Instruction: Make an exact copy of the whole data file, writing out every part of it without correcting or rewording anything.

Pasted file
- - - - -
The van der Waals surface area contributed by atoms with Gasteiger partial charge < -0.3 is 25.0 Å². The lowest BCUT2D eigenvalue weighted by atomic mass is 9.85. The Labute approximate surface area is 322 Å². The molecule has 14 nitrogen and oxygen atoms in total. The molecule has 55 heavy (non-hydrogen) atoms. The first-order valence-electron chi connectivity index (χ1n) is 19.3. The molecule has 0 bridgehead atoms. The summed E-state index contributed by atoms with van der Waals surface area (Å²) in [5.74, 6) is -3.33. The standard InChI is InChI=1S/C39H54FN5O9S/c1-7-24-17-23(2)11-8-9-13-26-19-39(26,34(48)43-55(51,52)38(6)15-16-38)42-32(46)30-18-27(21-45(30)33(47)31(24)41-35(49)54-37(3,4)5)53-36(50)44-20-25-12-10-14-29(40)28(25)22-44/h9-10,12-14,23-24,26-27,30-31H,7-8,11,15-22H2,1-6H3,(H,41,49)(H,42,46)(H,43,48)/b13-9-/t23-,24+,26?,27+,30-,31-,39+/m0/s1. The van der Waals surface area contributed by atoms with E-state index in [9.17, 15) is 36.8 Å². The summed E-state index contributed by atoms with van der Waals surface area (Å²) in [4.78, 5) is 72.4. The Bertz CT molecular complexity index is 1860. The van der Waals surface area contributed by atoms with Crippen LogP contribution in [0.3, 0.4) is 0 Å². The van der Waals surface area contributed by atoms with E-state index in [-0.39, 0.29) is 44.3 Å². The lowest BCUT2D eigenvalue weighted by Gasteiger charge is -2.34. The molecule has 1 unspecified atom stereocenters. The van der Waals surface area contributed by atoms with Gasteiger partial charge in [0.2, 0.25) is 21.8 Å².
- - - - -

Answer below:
The van der Waals surface area contributed by atoms with Gasteiger partial charge < -0.3 is 25.0 Å². The lowest BCUT2D eigenvalue weighted by atomic mass is 9.85. The Labute approximate surface area is 322 Å². The molecule has 14 nitrogen and oxygen atoms in total. The molecule has 55 heavy (non-hydrogen) atoms. The first-order valence-electron chi connectivity index (χ1n) is 19.3. The molecule has 0 bridgehead atoms. The summed E-state index contributed by atoms with van der Waals surface area (Å²) in [5.74, 6) is -3.33. The standard InChI is InChI=1S/C39H54FN5O9S/c1-7-24-17-23(2)11-8-9-13-26-19-39(26,34(48)43-55(51,52)38(6)15-16-38)42-32(46)30-18-27(21-45(30)33(47)31(24)41-35(49)54-37(3,4)5)53-36(50)44-20-25-12-10-14-29(40)28(25)22-44/h9-10,12-14,23-24,26-27,30-31H,7-8,11,15-22H2,1-6H3,(H,41,49)(H,42,46)(H,43,48)/b13-9-/t23-,24+,26?,27+,30-,31-,39+/m0/s1. The van der Waals surface area contributed by atoms with E-state index in [9.17, 15) is 36.8 Å². The summed E-state index contributed by atoms with van der Waals surface area (Å²) in [4.78, 5) is 72.4. The Bertz CT molecular complexity index is 1860. The van der Waals surface area contributed by atoms with Crippen LogP contribution in [0.3, 0.4) is 0 Å². The van der Waals surface area contributed by atoms with E-state index in [-0.39, 0.29) is 44.3 Å². The lowest BCUT2D eigenvalue weighted by Gasteiger charge is -2.34. The molecule has 1 unspecified atom stereocenters. The van der Waals surface area contributed by atoms with Gasteiger partial charge in [0.2, 0.25) is 21.8 Å².